How to Option a Book for Film Adaptation
The following is a guest post by veteran entertainment attorney Robert Zipser. It originally appeared on his official website.
“In the motion picture business, nothing is more important than rights.”
–Prominent Business Affairs Executive
Hollywood has loved books ever since the days of silent films. It always will. Sometimes you will hear grumblings from studio executives and producers that acquiring motion picture and television rights to books costs too much. They vow to cut back on it. Pay no attention to this babbling. Hollywood’s love for books will endure for two simple reasons: First, books offer built-in wonderfully developed stories with fascinating plots and compelling characters; second, popular books (think the Harry Potter series as the ultimate example) have throngs of rabid fans (often teenagers and nerdy adults) who will be rushing to the box office to see the motion picture based on their beloved book. Five of the nine films nominated for this year’s Best Picture Oscar were based on books, including the winner, Argo. For these reasons, it is inevitable that you, the independent film producer, shall at some point want to acquire the motion picture and television rights to a book. This article will set forth the basic deal points of a book option agreement and hopefully provide some guidelines. I do not discuss every term. I will focus, for the most part, on the major business points. Other legal terms such as assignment, governing law, modification, etc. can be important, but can be readily learned from a good entertainment contract form book. If you are an experienced producer, you may find some of this information fairly basic. But hopefully there will be some points that will be helpful to you as well as to the novice producer.
In the United States, motion picture and television rights to a book are almost always reserved to the author and not granted to the publisher. This means that you will be negotiating with either the author or, if the author is at all successful, the author’s agent. But let’s get real. Unless you are super-rich or super-connected, you will not be looking for best-sellers which are very expensive and snatched by the studios. More likely, you will be targeting a book which is at least a few years old by an author who may be known in his or her genre, but is not famous. For this article, we will pretend that you are seeking to acquire the motion picture and television rights to the mystery novel Looking for Luigi by Joe Scribbler. Scribbler is fairly well-known in the mystery field but is not a famous author. He did have one television motion picture produced based on another of his books 10 years ago. Looking for Luigi is five years old. Scribbler is represented by Slick Larry at William Morris Endeavor (I threw in a real agency for laughs. Slick Larry is of course fictional).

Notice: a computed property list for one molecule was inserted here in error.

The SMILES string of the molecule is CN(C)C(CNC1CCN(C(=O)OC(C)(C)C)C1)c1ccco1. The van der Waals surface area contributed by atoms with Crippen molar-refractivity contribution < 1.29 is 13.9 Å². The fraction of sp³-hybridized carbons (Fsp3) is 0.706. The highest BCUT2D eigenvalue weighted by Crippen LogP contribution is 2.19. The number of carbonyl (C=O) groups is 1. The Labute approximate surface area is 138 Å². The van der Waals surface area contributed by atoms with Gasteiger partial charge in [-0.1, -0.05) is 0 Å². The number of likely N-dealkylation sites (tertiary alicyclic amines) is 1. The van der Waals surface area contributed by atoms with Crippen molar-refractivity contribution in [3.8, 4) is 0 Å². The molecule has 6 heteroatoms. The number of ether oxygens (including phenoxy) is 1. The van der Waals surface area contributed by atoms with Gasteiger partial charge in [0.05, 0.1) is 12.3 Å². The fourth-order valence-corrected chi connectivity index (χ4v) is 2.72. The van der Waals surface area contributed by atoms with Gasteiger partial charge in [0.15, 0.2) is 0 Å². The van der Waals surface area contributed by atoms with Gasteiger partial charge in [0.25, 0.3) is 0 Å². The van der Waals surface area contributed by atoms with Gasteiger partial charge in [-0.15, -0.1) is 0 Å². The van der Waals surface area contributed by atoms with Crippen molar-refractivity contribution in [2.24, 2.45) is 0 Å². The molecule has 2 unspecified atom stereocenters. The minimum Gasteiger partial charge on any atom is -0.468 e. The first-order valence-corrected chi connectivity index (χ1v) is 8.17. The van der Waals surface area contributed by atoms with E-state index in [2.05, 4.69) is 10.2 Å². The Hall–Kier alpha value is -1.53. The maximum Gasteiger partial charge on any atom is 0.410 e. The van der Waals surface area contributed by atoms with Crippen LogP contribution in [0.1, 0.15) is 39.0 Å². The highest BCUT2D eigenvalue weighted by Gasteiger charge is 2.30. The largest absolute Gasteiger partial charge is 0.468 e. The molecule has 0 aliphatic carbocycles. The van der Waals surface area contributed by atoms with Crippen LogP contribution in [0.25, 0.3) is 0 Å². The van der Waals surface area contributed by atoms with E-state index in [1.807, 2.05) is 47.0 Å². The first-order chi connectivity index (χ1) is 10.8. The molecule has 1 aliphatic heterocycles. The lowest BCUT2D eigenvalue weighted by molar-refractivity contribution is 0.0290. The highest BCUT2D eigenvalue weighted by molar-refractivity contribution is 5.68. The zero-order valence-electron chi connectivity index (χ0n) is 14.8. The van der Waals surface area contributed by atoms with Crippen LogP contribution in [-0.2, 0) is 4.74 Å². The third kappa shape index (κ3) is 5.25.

Before doing anything, you must do your homework! It is essential that you search the registrations and recorded rights transfers for the book listed in the database of the U.S. Copyright Office to make sure that a) there is a copyright registration for the book in the author’s name; and b) there are no conflicting options, assignments, or liens, or registrations for productions based on the book. This is your “chain-of-title” research. The best way to do this is to purchase a copyright report from a copyright search firm. But this is expensive. If, like most indie producers, you are living off spaghetti every night, you can accomplish basically the same goal by searching the online records of the U.S. Copyright Office for free as long as the records were entered on or after January 1, 1978. This is not foolproof. Only recorded options and transfers of rights are listed. But the studios and most experienced producers will have recorded such options and other transfers. You will hopefully not find any current or conflicting options, or other transfers of the rights that you want to acquire, or liens, or productions. If you do find current or conflicting options, or other transfers of the rights that you want to acquire, or liens, or productions, don’t move forward.
In the case of a book that has been out for at least a few years, it is possible you might find a prior option recorded. In this case, you must of course verify with the agent that that option has expired and was never exercised and you should ask for redacted (money terms deleted) copies of the prior agreements showing the option periods and dates. In addition, you must confirm that there are no assignments of rights to that prior production company or productions by it (or its assignees) based on the book. Although you will be requiring the author to warrant that the rights are clear, mistakes can be made and you do not want to purchase a lawsuit!
Assuming the chain-of-title is clear, you will also need to acquire a Publisher’s Release from Scribbler’s publishers. This is a short form that simply confirms that the publishers do not own or control any of the rights that you are seeking to acquire. You should make your receipt of this form a condition precedent to your obligations under the option agreement. But it is almost never a problem.